- Hawaii Karate Kenkyukai: December 5, 2010 - Ippon Kowashi and the Walk-in
Hawaii Karate Kenkyukai training session where we studied Pinan Nidan, Pinan Sandan, Tokumine Bo, and Gekisai Yon, as well as the concepts of Ippon Kowashi and the Walk-in

- Hawaii Karate Kenkyukai: October 31, 2010
Hawaii Karate Kenkyukai training session where we studied Pinan Shodan, Gekisai, and Wanchin

- Hawaii Karate Kenkyukai: August 22, 2010
Hawaii Karate Kenkyukai training session where we studied Kanegawa no Nichogama, Kanku, Chinto, Suparinpei, Unsu, Kishaba Juku Fukyugata Ichi, Yara Kusanku, and Seiunchin

- Hawaii Karate Kenkyukai: April 11, 2010
Hawaii Karate Kenkyukai training session where we studied Rohai, Chikina no Tunfa, Hamahiga no Tonfa, and Sokugi Taikyoku Sono Ichi

- Hawaii Karate Kenkyukai: February 28, 2010
Hawaii Karate Kenkyukai training session where we studied Anan, Gojushiho, Saifa, and Kanegawa no Timbei

- Closing Distance and Not Overextending: Musashi's "Body of a Shuko"
The importance of closing distance and not reaching out to execute techniques outside of range

-A Good Coach
Learning from corrections and correcting

- Robert "Snaggy" Naoto Inouye

A tribute to the memory of Snaggy.

- Chibana Chosin's Kata Curriculum
How Chibana Sensei came up with his teaching curriculum and the kata it included

- Present State of Training
Where I stand after a period away from Hawaii

- Rushing and Ego
How can ego affect your fighting? Rushing, that's how.

- Are Mistakes Necessary?
Mistakes and the active learning process in karate

- Terrain and Karate Training - Guest Post: "Dojo"
The views of my instructor, Pat Nakata, on the literal dojo environment and the effects on training

- Fighting Mentality
What it really boils down to

- The Worst Horse
Sometimes being objective is painful.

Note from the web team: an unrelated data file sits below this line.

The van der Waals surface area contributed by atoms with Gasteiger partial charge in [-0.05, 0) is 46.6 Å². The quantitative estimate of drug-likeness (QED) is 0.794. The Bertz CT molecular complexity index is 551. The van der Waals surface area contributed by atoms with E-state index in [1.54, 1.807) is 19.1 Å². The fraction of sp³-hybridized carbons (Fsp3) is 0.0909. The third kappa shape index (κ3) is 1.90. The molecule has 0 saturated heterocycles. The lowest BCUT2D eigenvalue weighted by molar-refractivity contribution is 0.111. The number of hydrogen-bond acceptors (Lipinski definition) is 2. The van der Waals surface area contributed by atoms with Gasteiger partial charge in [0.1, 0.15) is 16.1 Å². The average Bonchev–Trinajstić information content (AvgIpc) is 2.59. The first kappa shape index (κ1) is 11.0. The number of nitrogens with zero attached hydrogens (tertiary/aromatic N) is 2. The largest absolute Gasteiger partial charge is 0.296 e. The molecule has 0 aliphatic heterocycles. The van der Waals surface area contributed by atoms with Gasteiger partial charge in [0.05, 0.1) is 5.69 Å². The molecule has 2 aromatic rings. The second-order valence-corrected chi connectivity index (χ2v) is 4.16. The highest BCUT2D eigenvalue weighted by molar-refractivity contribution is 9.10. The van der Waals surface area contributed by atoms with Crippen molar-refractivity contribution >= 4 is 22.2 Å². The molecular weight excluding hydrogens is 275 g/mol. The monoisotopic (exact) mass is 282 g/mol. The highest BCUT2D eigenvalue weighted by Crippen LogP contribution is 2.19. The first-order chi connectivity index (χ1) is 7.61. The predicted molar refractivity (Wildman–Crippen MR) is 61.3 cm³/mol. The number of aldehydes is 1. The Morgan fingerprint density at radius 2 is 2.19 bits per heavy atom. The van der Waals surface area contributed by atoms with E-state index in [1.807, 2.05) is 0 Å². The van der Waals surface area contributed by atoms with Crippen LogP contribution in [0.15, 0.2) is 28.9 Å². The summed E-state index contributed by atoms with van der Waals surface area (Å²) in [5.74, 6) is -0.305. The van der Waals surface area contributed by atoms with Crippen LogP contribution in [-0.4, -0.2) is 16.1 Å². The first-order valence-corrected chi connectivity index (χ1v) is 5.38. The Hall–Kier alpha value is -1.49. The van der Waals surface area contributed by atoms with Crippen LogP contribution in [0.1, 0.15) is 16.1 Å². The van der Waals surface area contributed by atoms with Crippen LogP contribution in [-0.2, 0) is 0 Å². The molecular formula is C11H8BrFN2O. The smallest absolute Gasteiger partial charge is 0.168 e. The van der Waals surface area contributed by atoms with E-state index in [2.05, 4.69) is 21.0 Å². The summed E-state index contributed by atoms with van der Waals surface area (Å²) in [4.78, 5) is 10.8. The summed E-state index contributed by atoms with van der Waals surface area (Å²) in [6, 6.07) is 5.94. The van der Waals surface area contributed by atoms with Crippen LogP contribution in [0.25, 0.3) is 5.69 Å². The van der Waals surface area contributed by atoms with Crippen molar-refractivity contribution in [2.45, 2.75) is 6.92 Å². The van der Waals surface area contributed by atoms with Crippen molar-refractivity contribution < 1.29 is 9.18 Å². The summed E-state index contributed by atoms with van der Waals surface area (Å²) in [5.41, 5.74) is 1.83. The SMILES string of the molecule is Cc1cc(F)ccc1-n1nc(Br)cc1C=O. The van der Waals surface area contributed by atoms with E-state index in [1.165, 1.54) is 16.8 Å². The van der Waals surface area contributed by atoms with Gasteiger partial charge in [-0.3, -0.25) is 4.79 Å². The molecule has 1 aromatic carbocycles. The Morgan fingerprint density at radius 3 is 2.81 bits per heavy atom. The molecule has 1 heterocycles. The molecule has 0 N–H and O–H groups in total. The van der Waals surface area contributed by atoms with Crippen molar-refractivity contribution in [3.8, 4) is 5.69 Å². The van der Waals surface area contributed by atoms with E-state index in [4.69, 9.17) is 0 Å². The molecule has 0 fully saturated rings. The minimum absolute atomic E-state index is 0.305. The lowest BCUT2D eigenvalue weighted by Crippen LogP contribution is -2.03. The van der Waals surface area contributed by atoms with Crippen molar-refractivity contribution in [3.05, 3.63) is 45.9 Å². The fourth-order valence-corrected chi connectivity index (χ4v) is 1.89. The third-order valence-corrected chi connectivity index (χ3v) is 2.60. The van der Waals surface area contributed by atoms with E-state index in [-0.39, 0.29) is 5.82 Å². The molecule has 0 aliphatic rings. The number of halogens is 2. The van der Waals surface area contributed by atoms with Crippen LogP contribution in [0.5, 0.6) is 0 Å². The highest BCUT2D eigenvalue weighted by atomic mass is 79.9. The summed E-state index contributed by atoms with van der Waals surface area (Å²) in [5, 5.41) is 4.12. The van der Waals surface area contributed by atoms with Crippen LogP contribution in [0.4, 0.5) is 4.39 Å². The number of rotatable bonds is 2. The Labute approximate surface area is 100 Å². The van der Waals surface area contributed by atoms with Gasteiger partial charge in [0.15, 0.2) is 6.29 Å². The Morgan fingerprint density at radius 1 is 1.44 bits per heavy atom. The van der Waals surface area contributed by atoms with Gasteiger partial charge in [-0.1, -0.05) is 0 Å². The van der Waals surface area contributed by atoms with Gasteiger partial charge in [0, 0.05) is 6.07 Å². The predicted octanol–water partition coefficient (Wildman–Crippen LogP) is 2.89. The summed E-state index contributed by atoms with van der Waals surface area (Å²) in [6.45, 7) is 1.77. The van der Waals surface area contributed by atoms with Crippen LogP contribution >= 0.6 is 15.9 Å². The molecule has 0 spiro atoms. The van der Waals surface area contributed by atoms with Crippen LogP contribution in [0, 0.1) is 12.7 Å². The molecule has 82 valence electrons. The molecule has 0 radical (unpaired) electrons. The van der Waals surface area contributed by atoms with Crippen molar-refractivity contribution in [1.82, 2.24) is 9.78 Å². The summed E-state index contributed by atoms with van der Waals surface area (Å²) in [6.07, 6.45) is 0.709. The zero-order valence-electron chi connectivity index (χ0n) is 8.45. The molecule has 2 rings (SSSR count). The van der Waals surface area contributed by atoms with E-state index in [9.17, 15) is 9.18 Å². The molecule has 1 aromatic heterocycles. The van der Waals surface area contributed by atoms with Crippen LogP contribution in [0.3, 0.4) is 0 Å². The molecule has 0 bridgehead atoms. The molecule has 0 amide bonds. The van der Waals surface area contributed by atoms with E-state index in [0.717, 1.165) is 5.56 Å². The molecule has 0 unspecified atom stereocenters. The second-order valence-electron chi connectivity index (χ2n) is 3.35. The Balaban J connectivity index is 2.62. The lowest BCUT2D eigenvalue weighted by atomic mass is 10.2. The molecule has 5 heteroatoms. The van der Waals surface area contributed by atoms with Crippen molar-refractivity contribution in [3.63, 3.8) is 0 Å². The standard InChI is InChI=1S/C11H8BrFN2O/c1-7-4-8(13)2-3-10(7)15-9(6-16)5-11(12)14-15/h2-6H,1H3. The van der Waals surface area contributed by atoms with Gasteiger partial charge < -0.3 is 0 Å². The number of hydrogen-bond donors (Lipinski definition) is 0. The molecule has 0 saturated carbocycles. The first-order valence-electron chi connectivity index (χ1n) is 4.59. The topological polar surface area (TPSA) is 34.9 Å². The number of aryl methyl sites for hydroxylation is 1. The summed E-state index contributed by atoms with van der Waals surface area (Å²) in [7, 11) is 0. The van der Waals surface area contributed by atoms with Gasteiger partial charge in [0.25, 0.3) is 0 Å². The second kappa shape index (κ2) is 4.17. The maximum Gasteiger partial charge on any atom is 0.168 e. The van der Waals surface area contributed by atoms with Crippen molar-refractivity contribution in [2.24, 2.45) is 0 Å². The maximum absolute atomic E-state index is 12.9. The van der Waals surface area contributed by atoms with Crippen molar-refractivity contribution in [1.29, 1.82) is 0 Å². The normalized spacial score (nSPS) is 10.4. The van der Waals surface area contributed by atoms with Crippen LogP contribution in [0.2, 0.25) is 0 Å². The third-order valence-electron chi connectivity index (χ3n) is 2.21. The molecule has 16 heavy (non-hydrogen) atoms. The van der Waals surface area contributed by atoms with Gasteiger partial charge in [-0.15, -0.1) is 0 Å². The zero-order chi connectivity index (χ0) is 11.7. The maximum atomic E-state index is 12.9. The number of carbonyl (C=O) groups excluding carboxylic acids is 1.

- The Strongest Move in Shorin Ryu
A technical answer to a rhetorical question

- Shallowness of Thought
Over the centuries, some things in martial arts never change. The presence of pointless debates is one of them.

- Hawaii Karate Kenkyuukai
A group for the informal study of the martial arts

- What Is Okinawan Karate?
As my views on Okinawan karate have changed over the years, I restate my views on the matter.

- Chibana Chosin Sensei DVD Review
My review of the Chibana Chosin DVD recently released and corrections I have to the historical inaccuracies presented

- Okinawa Trip 2007 Part 1 2 3 4 5 6
Multi-part series that details my week-long trip to Okinawa in April 2007

- Using Kata in a Fight: Keep It Simple
Article based on a post I wrote on Karateforums explaining one of the biggest guidelines necessary to keep your kata fighting-effective

- Meeting Up on the Mainland
Article about meeting Ed Tiller, a long-distance student of my instructor, Pat Nakata

- Putting Theory To Practice: Newton's 3rd Law of Motion
Article detailing through personal experience of knowledge of physics becoming understanding of fighting

- Paradigm Shift Part 2: Boxer Mentality versus Ippon Kowashi
Article about the "common wisdom" that it is impractical to train to end a confrontation with one technique and the reasons for it

- Clearing the Air: The Truth About Chibana Sensei's Succession
There are many claims regarding who was appointed as Chibana Sensei's successor to head Shorin Ryu (widely and erroneously referred to as Kobayashi Shorin Ryu nowadays). Read this article to find out the truth.

- Paradigm Shift Part 1: Search versus Pursuit
Article about the phenomenon of training in too many styles instead of refining what you already know